Rates of reaction-catalyst

Higher and foundation tiers

Rates of reaction and catalysts

Catalysts are amazing! Catalysts are substances that speed up a chemical reaction without being used up. Catalysts are usually transition metals or transition metal compounds. As an example of a catalyst at work consider the following decomposition reaction of hydrogen peroxide:

hydrogen peroxide(l) water(l) + oxygen(g)
2H2O2(l) 2H2O(g) + O2(g)

a hard working lab tech! Hydrogen peroxide is a corrosive colourless liquid. Its main uses are as bleach in the paper and textile industries and also as a disinfectant; although it can also be used as an oxidising agent and also as a propellant e.g. in submarine torpedoes. According to the equation above hydrogen peroxide decomposes to form water and oxygen gas. However under normal conditions in the science lab hydrogen peroxide is stable and you will be waiting a long long time to collect any oxygen gas or water from this reaction!

Now imagine for a minute that the school science lab technician has to prepare a class set of test-tubes full of oxygen gas for say a year 8 science lesson. How would they do it? Could the lab technician use the decomposition reaction of hydrogen peroxide to prepare the test-tubes of oxygen gas? Well in theory yes since hydrogen peroxide decomposes to release oxygen gas but not if the decomposition reaction is too slow; I am sure the year 8 class won't wait weeks or even years to get their test-tubes full of oxygen gas. Luckily this is where catalysts come into play. The lab technician set-up the apparatus below to collect the test tubes of oxygen gas.

apparatus to show the decomposition of hydrogen peroxide into oxygen gas and water using a manganese dioxide catalyst.

You may notice that in the conical flask is a hydrogen peroxide solution and one spatulas of a solid compound called manganese dioxide has been added. Manganese dioxide is a catalyst for the decomposition of hydrogen peroxide. The hydrogen peroxide will decompose violently and rapidly in the presence of the manganese dioxide catalyst to form oxygen gas and water, so the lab tech will be able to collect a class set of test tubes all filled with oxygen gas in a few minutes.

Once the lab technician has filled a class set full of test-tubes for use by students it would be possible to simply filter out the manganese dioxide catalyst since catalysts do NOT get used up in the reaction. It is also worth mentioning that since the catalyst is not used up in the reaction only a small amount of it is needed.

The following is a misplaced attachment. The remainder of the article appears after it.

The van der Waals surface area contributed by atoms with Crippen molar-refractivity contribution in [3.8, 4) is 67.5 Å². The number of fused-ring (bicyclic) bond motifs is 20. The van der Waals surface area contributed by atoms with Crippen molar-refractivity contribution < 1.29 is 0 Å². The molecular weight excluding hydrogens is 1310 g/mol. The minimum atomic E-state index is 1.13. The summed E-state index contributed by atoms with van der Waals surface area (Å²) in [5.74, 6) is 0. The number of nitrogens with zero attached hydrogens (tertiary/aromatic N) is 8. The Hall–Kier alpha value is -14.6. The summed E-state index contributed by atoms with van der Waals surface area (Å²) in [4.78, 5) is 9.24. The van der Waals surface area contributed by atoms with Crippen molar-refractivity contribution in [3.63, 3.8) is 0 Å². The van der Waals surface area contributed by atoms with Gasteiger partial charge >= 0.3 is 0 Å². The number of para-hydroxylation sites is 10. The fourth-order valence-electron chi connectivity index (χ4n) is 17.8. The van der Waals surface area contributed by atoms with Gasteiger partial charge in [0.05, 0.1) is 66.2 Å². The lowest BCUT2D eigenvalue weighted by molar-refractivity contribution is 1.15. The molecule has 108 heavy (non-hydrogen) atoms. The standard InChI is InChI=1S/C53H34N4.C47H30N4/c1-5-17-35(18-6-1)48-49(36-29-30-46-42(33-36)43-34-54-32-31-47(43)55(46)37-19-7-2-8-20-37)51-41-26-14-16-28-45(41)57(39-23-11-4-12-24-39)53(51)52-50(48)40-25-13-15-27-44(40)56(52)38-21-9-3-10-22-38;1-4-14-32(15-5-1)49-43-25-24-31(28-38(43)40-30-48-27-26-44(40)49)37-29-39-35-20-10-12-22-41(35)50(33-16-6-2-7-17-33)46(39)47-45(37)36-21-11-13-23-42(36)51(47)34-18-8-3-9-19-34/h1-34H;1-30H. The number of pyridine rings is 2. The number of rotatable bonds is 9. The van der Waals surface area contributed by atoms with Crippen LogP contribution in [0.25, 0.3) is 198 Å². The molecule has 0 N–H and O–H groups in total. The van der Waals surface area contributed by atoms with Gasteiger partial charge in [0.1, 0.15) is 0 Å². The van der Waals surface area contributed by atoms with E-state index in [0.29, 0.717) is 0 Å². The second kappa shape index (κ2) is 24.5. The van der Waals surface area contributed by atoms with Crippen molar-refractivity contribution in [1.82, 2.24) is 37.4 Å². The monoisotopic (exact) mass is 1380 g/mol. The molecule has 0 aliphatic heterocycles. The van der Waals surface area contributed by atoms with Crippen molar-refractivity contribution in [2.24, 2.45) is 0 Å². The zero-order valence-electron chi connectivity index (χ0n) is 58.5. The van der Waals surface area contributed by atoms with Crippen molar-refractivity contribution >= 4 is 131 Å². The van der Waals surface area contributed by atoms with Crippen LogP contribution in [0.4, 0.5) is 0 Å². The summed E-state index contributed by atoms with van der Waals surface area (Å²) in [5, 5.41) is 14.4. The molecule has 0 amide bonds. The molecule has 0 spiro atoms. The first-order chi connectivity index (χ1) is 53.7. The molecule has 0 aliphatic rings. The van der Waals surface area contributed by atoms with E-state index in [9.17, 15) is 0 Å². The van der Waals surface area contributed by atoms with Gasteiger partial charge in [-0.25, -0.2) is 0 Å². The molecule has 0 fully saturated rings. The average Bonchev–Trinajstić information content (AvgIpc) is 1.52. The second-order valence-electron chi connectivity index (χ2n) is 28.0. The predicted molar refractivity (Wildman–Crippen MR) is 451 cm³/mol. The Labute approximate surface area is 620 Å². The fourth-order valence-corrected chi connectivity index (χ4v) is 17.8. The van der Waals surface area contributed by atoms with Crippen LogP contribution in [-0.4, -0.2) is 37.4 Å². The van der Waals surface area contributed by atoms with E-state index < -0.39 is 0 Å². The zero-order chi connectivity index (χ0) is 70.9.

Hydrogen peroxide in living cells

Hydrogen peroxide is produced in the human body as a by-product of cell activity. Since it is a corrosive substance it would quickly kill the body cells if its concentration rose to high levels. In the body there are catalysts called enzymes; one of these biological catalysts or enzymes is called catalase. Catalase will rapidly decompose hydrogen peroxide into oxygen and water to quickly remove it from the body cells. Catalase is not only present in the human body but also in the cells of plants and bacteria. If a small potato cube or a piece of apple is placed into a boiling tube containing hydrogen peroxide solution it will immediately start fizzing due to the action of the catalase enzyme present in the apple or potato. If a glowing splint is pushed into the test tube it will re-light proving that the gas produced is indeed oxygen. This is outlined below: plant and bacteria cells will decompose hydrogen peroxide into oxygen gas and water.  These cells contain the enzyme catalase.

More about catalysts and enzymes

Many industrial and commercial process use transition metal catalysts; for example:

These transition metal catalysts are often very expensive but the up-front cost of the catalyst can be returned in the long run since they allow many industrial processes to operate at much lower temperatures than would be possible without them; this will obviously save money and energy. The use of transition metal catalysts also speeds up the reaction taking place and so allows a larger amount of product to be made in a given time; this product can then be sold for profit.